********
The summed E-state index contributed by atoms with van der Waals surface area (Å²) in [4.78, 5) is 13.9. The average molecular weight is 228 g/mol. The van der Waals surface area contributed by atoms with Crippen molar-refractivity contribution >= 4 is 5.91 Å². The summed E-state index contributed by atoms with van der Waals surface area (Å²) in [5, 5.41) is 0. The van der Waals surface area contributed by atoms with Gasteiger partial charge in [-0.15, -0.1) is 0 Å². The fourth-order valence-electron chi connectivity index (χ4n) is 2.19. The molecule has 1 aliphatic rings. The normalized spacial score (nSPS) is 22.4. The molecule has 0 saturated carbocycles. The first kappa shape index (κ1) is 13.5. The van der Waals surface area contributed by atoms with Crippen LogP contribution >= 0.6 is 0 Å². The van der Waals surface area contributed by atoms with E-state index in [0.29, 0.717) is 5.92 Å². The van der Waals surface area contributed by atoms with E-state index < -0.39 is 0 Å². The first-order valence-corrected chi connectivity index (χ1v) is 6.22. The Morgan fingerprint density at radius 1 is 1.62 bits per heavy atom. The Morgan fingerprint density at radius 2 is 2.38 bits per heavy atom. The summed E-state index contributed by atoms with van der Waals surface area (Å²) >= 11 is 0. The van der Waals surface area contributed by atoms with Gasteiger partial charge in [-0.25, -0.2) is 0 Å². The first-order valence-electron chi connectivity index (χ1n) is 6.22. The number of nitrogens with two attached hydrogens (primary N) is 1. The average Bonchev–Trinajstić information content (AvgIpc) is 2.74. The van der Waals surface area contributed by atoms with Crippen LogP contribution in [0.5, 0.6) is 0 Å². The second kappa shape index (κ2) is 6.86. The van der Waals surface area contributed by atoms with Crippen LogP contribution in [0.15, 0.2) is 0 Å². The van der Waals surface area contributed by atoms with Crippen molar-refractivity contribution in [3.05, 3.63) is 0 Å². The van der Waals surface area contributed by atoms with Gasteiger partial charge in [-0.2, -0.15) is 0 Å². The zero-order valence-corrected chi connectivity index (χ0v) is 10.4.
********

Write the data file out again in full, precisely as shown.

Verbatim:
The summed E-state index contributed by atoms with van der Waals surface area (Å²) in [4.78, 5) is 13.9. The average molecular weight is 228 g/mol. The van der Waals surface area contributed by atoms with Crippen molar-refractivity contribution >= 4 is 5.91 Å². The summed E-state index contributed by atoms with van der Waals surface area (Å²) in [5, 5.41) is 0. The van der Waals surface area contributed by atoms with Gasteiger partial charge in [-0.15, -0.1) is 0 Å². The fourth-order valence-electron chi connectivity index (χ4n) is 2.19. The molecule has 1 aliphatic rings. The normalized spacial score (nSPS) is 22.4. The molecule has 0 saturated carbocycles. The first kappa shape index (κ1) is 13.5. The van der Waals surface area contributed by atoms with Crippen LogP contribution >= 0.6 is 0 Å². The van der Waals surface area contributed by atoms with E-state index in [0.29, 0.717) is 5.92 Å². The van der Waals surface area contributed by atoms with E-state index < -0.39 is 0 Å². The first-order valence-corrected chi connectivity index (χ1v) is 6.22. The Morgan fingerprint density at radius 1 is 1.62 bits per heavy atom. The Morgan fingerprint density at radius 2 is 2.38 bits per heavy atom. The summed E-state index contributed by atoms with van der Waals surface area (Å²) >= 11 is 0. The van der Waals surface area contributed by atoms with Gasteiger partial charge in [-0.25, -0.2) is 0 Å². The first-order valence-electron chi connectivity index (χ1n) is 6.22. The number of nitrogens with two attached hydrogens (primary N) is 1. The average Bonchev–Trinajstić information content (AvgIpc) is 2.74. The van der Waals surface area contributed by atoms with Crippen LogP contribution in [0.5, 0.6) is 0 Å². The second kappa shape index (κ2) is 6.86. The van der Waals surface area contributed by atoms with Crippen LogP contribution in [0.15, 0.2) is 0 Å². The van der Waals surface area contributed by atoms with Crippen molar-refractivity contribution in [3.05, 3.63) is 0 Å². The van der Waals surface area contributed by atoms with Gasteiger partial charge in [-0.2, -0.15) is 0 Å². The zero-order valence-corrected chi connectivity index (χ0v) is 10.4.